The U.S. Department of Justice has issued a memo on the Wire Act earlier this week, written by Assistant Attorney General Steven Engel. The opinion reinterprets the Wire Act to apply to all forms of interstate gaming, not just sports betting, making it illegal if conducted across state lines. The law originally was enacted in the 1961 to combat organized crime.
This is a reversal of a 2011 Obama administration opinion that narrowly applied the Wire Act only to sports betting.
“We believe that the 2011 Opinion devoted insufficient attention to the statutory text and applicable canons of construction, which we believe compel the conclusion that the prohibitions of the Wire Act are not uniformly limited to sports gambling,” the memo states.
Enforcement takes effect in 90 days.
When the 2011 opinion was issued, six states moved to allow its lotteries to bring online gambling to residents.
This new interpretation has the potential to affect all online gambling including online casino games, lottery and daily fantasy sports. It also will likely impact the interstate poker compact between Nevada, New Jersey and Delaware.
Experts say the burgeoning sports betting industry will remain unaffected because the law already applies to that form of gambling. Sports betting, made legal in May thanks to a U.S. Supreme Court decision, is expected to expand to many more states this year.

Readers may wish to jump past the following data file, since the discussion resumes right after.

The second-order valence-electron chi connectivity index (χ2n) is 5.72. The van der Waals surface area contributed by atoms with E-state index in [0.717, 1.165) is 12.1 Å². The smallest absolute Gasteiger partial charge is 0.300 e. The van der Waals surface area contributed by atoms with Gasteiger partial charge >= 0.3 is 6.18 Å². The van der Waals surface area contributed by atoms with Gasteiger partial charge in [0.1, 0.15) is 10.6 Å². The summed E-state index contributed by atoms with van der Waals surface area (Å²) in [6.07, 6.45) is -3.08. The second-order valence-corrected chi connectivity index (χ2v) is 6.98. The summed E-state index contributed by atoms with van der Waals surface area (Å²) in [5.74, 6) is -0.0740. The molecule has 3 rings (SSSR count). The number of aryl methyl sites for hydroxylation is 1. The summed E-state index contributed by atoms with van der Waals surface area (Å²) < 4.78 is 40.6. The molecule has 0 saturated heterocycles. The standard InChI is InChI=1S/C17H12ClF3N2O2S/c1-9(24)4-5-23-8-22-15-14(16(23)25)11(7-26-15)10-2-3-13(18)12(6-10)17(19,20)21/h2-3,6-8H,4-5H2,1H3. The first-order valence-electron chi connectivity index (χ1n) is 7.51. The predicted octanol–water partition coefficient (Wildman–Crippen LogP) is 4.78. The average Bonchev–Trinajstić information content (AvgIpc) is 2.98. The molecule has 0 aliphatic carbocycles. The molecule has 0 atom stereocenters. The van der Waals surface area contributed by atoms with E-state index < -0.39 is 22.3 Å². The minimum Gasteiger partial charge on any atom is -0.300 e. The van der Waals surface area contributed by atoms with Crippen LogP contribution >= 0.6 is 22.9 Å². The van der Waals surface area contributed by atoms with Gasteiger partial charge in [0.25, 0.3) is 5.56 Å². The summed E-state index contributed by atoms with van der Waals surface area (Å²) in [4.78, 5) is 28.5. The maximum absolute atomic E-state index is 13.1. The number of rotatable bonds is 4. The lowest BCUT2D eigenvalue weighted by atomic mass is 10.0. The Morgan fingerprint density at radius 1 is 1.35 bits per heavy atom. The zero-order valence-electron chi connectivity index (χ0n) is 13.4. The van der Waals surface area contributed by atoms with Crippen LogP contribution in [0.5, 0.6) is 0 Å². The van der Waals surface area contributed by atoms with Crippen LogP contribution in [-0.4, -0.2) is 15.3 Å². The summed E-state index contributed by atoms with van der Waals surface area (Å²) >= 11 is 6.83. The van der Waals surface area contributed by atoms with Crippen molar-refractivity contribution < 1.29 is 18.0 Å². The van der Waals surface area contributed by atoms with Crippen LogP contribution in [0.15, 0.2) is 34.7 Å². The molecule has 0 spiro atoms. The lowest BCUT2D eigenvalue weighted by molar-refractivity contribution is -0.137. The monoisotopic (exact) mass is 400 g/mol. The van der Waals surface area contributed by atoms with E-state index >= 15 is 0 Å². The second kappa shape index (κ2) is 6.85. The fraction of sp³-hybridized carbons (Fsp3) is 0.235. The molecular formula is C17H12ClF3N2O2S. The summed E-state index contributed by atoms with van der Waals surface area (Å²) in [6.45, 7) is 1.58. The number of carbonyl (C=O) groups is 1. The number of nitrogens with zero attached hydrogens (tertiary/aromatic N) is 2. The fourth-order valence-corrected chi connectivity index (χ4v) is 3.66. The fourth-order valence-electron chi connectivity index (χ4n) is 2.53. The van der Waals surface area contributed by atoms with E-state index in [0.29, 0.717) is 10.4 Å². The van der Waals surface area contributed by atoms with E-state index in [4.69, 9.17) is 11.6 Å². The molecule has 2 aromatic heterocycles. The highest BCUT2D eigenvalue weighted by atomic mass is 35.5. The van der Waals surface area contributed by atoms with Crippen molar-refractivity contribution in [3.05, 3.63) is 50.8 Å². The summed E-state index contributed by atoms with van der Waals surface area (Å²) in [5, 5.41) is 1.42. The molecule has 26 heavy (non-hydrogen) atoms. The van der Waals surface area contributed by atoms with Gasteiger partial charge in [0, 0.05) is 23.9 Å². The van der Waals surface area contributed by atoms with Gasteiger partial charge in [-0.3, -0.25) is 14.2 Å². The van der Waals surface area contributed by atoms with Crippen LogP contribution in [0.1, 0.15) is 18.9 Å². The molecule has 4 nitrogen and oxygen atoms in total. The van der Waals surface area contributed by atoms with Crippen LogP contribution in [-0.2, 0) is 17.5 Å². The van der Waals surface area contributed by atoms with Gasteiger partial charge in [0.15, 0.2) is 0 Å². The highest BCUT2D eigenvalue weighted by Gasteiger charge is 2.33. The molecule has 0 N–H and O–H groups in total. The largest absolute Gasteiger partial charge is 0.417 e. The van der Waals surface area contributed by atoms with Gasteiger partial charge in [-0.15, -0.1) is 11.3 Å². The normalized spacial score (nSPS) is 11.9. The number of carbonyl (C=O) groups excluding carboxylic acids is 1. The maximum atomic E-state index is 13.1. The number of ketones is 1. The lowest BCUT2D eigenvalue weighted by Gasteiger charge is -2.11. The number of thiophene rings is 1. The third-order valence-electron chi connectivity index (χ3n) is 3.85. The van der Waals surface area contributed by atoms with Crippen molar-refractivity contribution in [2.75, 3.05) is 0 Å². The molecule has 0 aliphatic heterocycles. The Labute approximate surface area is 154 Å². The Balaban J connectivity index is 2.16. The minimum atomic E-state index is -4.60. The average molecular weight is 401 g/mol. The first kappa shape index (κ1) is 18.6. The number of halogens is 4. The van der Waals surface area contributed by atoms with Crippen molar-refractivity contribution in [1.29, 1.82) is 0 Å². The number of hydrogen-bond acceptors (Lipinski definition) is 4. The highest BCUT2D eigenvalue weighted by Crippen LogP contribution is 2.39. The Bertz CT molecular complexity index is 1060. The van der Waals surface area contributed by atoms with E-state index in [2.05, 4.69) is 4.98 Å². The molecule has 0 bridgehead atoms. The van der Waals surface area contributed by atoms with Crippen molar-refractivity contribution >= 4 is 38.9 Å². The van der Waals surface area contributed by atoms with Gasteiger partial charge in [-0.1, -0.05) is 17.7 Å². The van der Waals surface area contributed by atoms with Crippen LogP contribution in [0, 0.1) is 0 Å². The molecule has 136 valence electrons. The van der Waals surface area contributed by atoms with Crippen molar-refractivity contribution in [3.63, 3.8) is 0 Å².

As Assistant AG Engel explains it: “The first clause bars anyone in the gambling business from knowingly using a wire communication facility to transmit ‘bets or wagers’ or ‘information assisting in the placing of bets or wagers on any sporting event or contest.’ The second clause bars any such person from transmitting wire communications that entitle the recipient to ‘receive money or credit’ either ‘as a result of bets or wagers’ or ‘for information assisting in the placing of bets or wagers.’”
Mark Hichar, an expert on the law and shareholder at Greenberg Traurig LLP, told Online Poker Report the opinion will affect iLottery and iGaming and possibly traditional lottery sales, due to the possible routing of payments out-of-state.
“Language in the opinion supports the position that such intermediately routed transmissions are sent in ‘interstate commerce.’ Thus, lottery purchases — whether via traditional retailers or via PCs or mobile devices — and iGaming wagers, that originate in a state and are processed in the same state but are routed intermediately out of the state (or, according to some court cases, are merely sent via the internet without regard to their travel route) could violate the Wire Act.”
The reinterpretation is expected to be challenged in the courts.
“I expect that there will be litigation within that 90-day period as states sue the federal government seeking a declaratory judgment that the Wire Act applies only to sports betting,” Hichar told Online Poker Report.
The Coalition to Stop Internet Gambling and advocate and former U.S. Sen. Blanche Lincoln released a statement lauding the DOJ reversal calling it “a win for parents, children and other vulnerable populations.”